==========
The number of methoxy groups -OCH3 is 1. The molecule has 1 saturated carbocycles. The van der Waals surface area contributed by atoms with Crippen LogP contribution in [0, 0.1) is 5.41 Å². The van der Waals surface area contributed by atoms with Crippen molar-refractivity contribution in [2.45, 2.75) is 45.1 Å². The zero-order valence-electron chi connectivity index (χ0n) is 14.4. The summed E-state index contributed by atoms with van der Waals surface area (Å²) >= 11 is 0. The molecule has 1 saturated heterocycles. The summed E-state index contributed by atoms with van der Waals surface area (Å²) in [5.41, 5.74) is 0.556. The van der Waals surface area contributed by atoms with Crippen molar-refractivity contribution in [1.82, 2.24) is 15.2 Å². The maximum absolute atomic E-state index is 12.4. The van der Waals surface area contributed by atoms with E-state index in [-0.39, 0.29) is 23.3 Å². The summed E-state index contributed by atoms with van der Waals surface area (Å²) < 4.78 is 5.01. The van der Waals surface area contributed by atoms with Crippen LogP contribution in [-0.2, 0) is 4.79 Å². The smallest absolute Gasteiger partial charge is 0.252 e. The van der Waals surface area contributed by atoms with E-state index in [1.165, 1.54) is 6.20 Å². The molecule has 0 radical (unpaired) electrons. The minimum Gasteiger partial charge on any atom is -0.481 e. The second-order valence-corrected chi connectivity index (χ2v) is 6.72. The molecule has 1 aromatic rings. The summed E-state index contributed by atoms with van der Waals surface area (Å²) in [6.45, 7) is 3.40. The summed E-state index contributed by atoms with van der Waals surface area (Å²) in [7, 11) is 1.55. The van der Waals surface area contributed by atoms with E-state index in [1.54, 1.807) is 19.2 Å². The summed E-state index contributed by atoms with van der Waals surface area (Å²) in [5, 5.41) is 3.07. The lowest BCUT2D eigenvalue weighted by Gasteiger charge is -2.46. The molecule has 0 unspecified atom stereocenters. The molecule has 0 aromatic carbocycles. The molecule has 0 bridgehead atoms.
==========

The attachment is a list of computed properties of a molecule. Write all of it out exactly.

The number of methoxy groups -OCH3 is 1. The molecule has 1 saturated carbocycles. The van der Waals surface area contributed by atoms with Crippen LogP contribution in [0, 0.1) is 5.41 Å². The van der Waals surface area contributed by atoms with Crippen molar-refractivity contribution in [2.45, 2.75) is 45.1 Å². The zero-order valence-electron chi connectivity index (χ0n) is 14.4. The summed E-state index contributed by atoms with van der Waals surface area (Å²) >= 11 is 0. The molecule has 1 saturated heterocycles. The summed E-state index contributed by atoms with van der Waals surface area (Å²) in [5.41, 5.74) is 0.556. The van der Waals surface area contributed by atoms with Crippen molar-refractivity contribution in [1.82, 2.24) is 15.2 Å². The maximum absolute atomic E-state index is 12.4. The van der Waals surface area contributed by atoms with E-state index in [-0.39, 0.29) is 23.3 Å². The summed E-state index contributed by atoms with van der Waals surface area (Å²) < 4.78 is 5.01. The van der Waals surface area contributed by atoms with Crippen LogP contribution in [-0.2, 0) is 4.79 Å². The smallest absolute Gasteiger partial charge is 0.252 e. The van der Waals surface area contributed by atoms with E-state index in [1.165, 1.54) is 6.20 Å². The molecule has 0 radical (unpaired) electrons. The minimum Gasteiger partial charge on any atom is -0.481 e. The second-order valence-corrected chi connectivity index (χ2v) is 6.72. The molecule has 1 aromatic rings. The summed E-state index contributed by atoms with van der Waals surface area (Å²) in [6.45, 7) is 3.40. The summed E-state index contributed by atoms with van der Waals surface area (Å²) in [7, 11) is 1.55. The van der Waals surface area contributed by atoms with E-state index in [1.54, 1.807) is 19.2 Å². The summed E-state index contributed by atoms with van der Waals surface area (Å²) in [5, 5.41) is 3.07. The lowest BCUT2D eigenvalue weighted by Gasteiger charge is -2.46. The molecule has 0 unspecified atom stereocenters. The molecule has 0 aromatic carbocycles. The molecule has 0 bridgehead atoms.